Club Information

Welcome to the Rotary Club of Marana in Marana, AZ

Marana

Service Above Self

We meet Tuesdays at 7:00 AM
Nana's Kitchen
8225 N. Courtney Page Way
Marana, AZ  85741
United States of America
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Current Events
 
Marana Rotary Club has gone to virtual meeting to be safe from the Virus
Visitors are always welcome to the Marana Rotary Club
Please text to 520-909-9162  with  your name by 5:00 PM Monday
A text will be returned explaining How to join our virtual meeting
Marana Rotary Club is using ZOOM and it very easy
 
 
 
 
 
 
 
 
 
 
 
 
 
 
 
Speaker next week will be our own Bob Bishop   this will be interesting
 
 
 
 
 
 
 
 
 
 
 
 
 
 
 
 
 
 
 
 
Our speaker was our own Don Jorgensen about their trip to Antarctica
along with lots of photos of wild life and their experience of getting home
 
 
 
Rotary Club of Marana
 
                                                                            
 
Clubs in District 5500 reaching out and offering help to their communities in need at a rapid pace with COVID-19 Emergency funds and at the same time rediscovering who we are.
 
In PDG’s Kirk Reed’s words, “In times of crisis we discover –or rediscover—who we are. Do we gripe and moan? Or do we dig deep to find inner strength? Do we feel sorry for ourselves? Or do we say, I can’t do everything, but I can do something for my community and my world.”
 
On April 3, 2020 Rotary District 5500 issued a challenge to local Rotary clubs in Southern Arizona. “You can receive a gift of $500 today from District if you want to help your communities and neighbors in times of crisis.”
Well, the clubs immediately responded AND at a rapid pace. The Rotary Clubs of District 5500 are truly PEOPLE OF ACTION and demonstrated compassion, caring and kindness as they moved quickly to extend help in their communities. Look what they did.
 
Ten Rotary clubs decided to invest in their local food banks and pantries coming from Benson, Coolidge, Globe, Green Valley, Oro Valley, SaddleBrooke Sunrise, Sierra Vista, Superior and Valle Verde. Each of these food banks, when adequately supplied, provides daily life support for families. Rotarians said, “We can help.”
 
Eleven Rotary clubs remembered their most vulnerable neighbors and donated to local missions, foundations, community centers,  schools and youth programs coming from the Rotary clubs of Bisbee, Casas Adobes,  Dove Mountain, Fort Yuma, Marana, Mountain Empire (Sonoita-Patagonia), Pantano, Rincon, SaddleBrooke, Sierra Vista Sunrise, and Yuma.  These investments by local Rotary clubs will impact thousands of lives.
 
Ten Rotary clubs filled a need of providing urgently needed supplies by making or purchasing supplies: face masks, latex gloves, sanitizer, wipes, toilet paper, disposable surgical robes and more. These supplies came from Casa Grande Daybreak, Douglas, Rio Rico, San Luis Frontera, Sierra Vista West, Somerton, Tucson, Tucson Presidio, Vail, Yuma Crossing.
 
The Kino Rotary club said thank you to first responders and emergency room staff by delivering lunches and dinners to hospitals, police and firefighters.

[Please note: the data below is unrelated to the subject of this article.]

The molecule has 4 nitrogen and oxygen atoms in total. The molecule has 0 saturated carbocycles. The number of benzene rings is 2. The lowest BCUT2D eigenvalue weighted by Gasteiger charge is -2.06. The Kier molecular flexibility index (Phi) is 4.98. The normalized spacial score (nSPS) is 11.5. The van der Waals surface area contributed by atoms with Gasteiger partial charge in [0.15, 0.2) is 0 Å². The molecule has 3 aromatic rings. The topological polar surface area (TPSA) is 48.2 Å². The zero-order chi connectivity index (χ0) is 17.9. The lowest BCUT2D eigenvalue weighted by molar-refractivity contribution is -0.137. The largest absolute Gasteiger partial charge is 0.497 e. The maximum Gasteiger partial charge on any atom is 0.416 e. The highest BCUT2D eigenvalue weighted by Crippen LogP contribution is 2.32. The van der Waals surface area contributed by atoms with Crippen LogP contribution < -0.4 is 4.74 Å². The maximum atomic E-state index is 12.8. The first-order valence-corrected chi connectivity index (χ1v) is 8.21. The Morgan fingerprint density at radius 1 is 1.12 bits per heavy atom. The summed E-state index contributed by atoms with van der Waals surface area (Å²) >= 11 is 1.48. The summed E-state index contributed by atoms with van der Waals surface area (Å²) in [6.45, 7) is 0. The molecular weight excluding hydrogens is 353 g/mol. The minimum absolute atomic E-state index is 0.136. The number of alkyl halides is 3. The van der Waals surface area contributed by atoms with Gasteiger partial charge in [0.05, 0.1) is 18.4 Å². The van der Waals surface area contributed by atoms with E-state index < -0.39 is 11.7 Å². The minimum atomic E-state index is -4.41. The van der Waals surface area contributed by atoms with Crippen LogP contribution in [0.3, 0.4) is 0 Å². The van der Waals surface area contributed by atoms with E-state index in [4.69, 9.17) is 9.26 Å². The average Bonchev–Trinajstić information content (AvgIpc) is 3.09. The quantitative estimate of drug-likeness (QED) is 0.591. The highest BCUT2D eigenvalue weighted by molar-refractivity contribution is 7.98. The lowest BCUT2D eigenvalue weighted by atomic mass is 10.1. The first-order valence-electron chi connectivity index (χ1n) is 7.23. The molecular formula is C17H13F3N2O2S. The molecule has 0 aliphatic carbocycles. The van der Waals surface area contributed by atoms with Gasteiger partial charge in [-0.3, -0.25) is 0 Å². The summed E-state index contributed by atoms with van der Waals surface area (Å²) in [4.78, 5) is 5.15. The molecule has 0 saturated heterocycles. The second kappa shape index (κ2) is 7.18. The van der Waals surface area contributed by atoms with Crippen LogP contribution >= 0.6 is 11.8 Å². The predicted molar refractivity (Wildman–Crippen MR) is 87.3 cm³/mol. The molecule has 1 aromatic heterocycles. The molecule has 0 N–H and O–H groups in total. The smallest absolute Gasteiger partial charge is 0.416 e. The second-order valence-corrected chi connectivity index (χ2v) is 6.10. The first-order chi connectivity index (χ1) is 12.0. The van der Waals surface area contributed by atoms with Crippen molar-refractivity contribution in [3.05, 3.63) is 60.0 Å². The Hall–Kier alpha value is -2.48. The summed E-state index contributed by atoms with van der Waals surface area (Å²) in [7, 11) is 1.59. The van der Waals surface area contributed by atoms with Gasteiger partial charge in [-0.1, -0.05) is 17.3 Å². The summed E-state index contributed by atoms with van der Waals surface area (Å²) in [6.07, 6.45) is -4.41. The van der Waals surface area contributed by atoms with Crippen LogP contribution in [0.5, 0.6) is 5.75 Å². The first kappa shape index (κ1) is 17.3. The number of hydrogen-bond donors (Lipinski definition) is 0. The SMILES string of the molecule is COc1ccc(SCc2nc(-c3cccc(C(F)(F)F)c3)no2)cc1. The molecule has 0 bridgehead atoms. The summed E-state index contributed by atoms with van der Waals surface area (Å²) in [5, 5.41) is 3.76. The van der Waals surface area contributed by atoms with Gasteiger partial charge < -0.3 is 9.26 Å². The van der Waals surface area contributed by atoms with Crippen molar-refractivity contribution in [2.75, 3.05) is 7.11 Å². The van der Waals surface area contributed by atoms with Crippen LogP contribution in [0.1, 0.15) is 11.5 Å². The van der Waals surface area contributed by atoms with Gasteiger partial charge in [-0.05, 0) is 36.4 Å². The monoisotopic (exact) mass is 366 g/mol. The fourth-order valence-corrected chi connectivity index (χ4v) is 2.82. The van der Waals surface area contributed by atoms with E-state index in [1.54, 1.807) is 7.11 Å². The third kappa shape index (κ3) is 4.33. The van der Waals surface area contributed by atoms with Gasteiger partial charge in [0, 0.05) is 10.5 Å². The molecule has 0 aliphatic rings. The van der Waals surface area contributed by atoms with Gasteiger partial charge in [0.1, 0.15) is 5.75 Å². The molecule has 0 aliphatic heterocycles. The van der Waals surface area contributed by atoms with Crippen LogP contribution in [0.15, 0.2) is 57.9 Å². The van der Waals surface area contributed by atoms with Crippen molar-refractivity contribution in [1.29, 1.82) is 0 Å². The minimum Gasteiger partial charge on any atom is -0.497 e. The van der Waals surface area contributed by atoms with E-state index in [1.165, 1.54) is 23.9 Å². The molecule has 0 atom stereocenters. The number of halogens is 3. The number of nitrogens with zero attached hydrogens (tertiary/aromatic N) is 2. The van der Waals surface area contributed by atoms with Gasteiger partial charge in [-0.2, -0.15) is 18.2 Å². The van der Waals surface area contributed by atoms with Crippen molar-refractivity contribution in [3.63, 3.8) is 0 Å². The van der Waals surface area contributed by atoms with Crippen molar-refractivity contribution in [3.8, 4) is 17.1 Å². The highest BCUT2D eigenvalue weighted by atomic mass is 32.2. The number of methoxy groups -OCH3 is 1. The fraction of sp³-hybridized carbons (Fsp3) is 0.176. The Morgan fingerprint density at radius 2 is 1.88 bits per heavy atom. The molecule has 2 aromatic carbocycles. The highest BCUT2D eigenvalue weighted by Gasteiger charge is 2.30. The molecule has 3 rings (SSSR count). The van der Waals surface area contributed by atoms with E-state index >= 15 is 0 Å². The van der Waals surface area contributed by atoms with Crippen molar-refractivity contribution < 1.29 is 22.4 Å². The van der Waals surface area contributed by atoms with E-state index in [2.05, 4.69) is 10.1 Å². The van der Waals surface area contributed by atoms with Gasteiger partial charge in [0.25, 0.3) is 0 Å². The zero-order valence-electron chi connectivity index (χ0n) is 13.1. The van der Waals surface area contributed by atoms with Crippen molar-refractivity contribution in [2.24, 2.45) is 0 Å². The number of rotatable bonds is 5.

Two Rotary clubs connected kids and families to online learning by purchasing hot spots and data plans. These actions came from Tubac and Old Pueblo clubs.
 
Willcox Rotary made sure cultural activities continue by empowering the Wilcox Historic Theatre to offer art lessons, concerts and STEM program online.
 
Two Rotary clubs helped keep shelters open by responding to a sewer system crisis at a local shelter that caused 99 women and children to be evacuated and by providing support for overstressed staff at a domestic violence shelter for women and children. These clubs were Sierra Vista South and Yuma Foothills.  
 
Two clubs recognized the need to care for homeless and unaccompanied youth making it possible for them to graduate. These clubs were Catalina (Tucson) and Tucson Sunrise.
 
From Yuma to Douglas, from Globe to Rio Rico, Rotary funds are making a huge difference in local communities. We keep rediscovering who we are as members of Rotary clubs in Southern Arizona.
 
 
YIR,
Richie
Rotary Club of Marana
 
                                                                            
 
 
     Announcements: The Marana Chamber of Commerce’s 20 for ’20 Guide to Marana is out. We encourage you to give a good look. Our Marana Rotary Board Meeting is moved to Wednesday, March 11, at John Dooling’s office.
     Happy bucks given for: Grateful for family (Carl); a Science Fair-winning daughter (David); attending Peter’s Citizenship Ceremony and trip to Antarctica (Don); feeling like “I really belong here” at our Rotary meetings (Peter) and passing his pilot’s flight physical (Harold, 54 years and counting).
     Javier Avalos of Spectrum Ina Road Auto Collision was our guest speaker and spoke to us about the demand for auto and collision repair technicians. Dramatic changes in the automobile industry, such as electric cars and hi-tech bells and whistles, present challenges to the automotive and collision repair shops. Newer cars have from 32 to 40 computerized components that require technicians to test, not guess, what repairs need addressing, Javier said.